I received some great information from the Wayne State University Physician Group about how to protect your skin from the sun and wanted to share.
This topic is important to me because my mom has had basal cell carcinoma skin cancers (thankfully, the least dangerous) removed from her body a few times now, and it scares the daylights out of me, not only for her sake, but mine too. I never used to protect my skin when I was younger and now I regret it and have vowed to visit the dermatologist as needed when something questionable pops up.
There are some great tips here I thought were important enough to share!
“The rates of melanoma are rising faster than any of the seven most common cancers, and is the most common form of skin cancer for young adults ages 25 to 29.” - The National Council on Skin Cancer Prevention
- Use extra caution near water, snow and sand, as these surfaces reflect the damaging rays of the sun, which can increase your chance of sunburn.
- If you’re outdoors, seek shade whenever possible between 10 a.m. and 4 p.m., when the sun’s rays are the strongest.
- Wear long-sleeved shirts and pants when comfortable, and always wear a wide-brimmed hat and sunglasses.
- Use a broad spectrum sunscreen with a sun protection factor of 30 or higher. Apply 15 minutes before going outdoors and reapply every two hours.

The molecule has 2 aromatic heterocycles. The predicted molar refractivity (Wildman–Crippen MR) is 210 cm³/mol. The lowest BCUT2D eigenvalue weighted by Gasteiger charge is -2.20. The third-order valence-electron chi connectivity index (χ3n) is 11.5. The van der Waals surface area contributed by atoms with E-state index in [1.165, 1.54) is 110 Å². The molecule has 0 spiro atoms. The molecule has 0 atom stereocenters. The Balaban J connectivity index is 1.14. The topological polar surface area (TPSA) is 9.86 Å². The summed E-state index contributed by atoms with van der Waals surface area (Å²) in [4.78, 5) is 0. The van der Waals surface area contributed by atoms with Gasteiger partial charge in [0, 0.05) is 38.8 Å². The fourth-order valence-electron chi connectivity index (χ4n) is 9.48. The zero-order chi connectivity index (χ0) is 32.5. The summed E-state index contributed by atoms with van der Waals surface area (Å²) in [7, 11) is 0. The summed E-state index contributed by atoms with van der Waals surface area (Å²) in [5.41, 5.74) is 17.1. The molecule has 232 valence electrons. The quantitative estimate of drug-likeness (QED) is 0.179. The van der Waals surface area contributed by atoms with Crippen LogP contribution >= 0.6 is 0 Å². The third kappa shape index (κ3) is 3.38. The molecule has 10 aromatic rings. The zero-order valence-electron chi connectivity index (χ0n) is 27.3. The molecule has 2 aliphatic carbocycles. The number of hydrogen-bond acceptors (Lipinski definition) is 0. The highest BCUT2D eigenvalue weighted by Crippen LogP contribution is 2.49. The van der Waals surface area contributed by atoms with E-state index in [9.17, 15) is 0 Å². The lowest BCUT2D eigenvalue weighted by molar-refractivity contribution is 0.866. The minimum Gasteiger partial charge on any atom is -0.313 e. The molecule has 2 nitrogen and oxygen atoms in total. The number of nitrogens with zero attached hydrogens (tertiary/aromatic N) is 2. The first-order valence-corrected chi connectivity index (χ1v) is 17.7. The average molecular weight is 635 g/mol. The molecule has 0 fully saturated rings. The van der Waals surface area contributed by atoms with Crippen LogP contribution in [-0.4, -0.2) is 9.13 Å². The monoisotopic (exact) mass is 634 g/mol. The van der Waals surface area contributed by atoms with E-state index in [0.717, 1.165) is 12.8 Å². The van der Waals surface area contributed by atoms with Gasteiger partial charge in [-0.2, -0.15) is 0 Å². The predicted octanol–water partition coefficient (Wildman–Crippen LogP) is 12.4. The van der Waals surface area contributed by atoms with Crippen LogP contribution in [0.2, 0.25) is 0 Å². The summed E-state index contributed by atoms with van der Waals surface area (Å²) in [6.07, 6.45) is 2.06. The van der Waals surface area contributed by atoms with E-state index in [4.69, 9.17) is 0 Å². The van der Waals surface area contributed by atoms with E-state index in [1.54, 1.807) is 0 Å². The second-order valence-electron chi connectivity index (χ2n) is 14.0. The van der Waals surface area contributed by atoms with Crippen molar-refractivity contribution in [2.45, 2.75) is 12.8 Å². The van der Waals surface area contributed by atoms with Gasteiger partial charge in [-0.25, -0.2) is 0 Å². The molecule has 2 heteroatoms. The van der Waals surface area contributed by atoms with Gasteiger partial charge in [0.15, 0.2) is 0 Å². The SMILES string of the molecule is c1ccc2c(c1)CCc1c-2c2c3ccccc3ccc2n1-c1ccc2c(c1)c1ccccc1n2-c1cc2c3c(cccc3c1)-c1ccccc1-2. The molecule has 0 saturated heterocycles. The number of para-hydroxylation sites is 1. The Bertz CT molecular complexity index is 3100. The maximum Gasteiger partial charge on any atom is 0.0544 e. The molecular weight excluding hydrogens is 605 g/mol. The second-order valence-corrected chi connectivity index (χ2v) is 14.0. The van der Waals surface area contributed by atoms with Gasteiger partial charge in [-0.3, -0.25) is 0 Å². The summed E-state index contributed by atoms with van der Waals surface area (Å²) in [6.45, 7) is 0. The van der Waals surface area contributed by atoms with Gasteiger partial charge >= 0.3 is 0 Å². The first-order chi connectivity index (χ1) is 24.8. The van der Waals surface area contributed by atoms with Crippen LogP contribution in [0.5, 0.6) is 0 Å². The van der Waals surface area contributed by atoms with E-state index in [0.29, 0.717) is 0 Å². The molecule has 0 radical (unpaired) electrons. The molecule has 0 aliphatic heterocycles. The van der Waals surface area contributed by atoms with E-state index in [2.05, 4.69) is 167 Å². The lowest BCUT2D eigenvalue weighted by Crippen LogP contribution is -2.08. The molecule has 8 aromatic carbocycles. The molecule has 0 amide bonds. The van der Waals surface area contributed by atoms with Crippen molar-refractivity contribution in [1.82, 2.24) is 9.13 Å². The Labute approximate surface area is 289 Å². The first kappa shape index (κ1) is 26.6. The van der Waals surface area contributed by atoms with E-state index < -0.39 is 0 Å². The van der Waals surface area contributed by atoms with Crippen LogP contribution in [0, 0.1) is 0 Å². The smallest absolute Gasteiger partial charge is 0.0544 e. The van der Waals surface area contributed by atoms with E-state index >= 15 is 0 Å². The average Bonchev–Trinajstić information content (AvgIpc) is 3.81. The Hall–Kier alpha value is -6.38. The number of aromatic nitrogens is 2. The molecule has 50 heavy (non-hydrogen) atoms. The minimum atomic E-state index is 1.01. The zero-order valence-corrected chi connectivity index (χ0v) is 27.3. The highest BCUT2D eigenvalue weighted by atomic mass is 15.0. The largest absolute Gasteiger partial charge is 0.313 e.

- Don’t rely on the sun for Vitamin D. Instead, take vitamin supplements and eat a healthy diet of Vitamin D-rich foods such as wild caught salmon, light tuna packed in oil, milk, mushrooms, eggs and ricotta cheese.
For my metro Detroit readers:
The Wayne State University Physician Group Dermatology Services offers a range of treatments for patients with dermatological problems, including specialty dermatology, cosmetic and pediatric concerns, with locations in Dearborn, Monroe and Sterling Heights. For more information or to find a University Physician Group dermatologist, call 313-240-4900 or visit www.upgdocs.com.
At 11 a.m. Sept. 5, the Wayne State University Physician Group Dermatology Services will visit the Detroit Zoo, in conjunction with the Zoo’s Tri-County Senior Day. The visit serves as a reminder to residents of all ages that sun damage happens all year, not just in the summer. Sunscreen and informative skin care brochures will be distributed outside the zoo gates and within a senior resource area inside the zoo.
What do you do to protect your skin?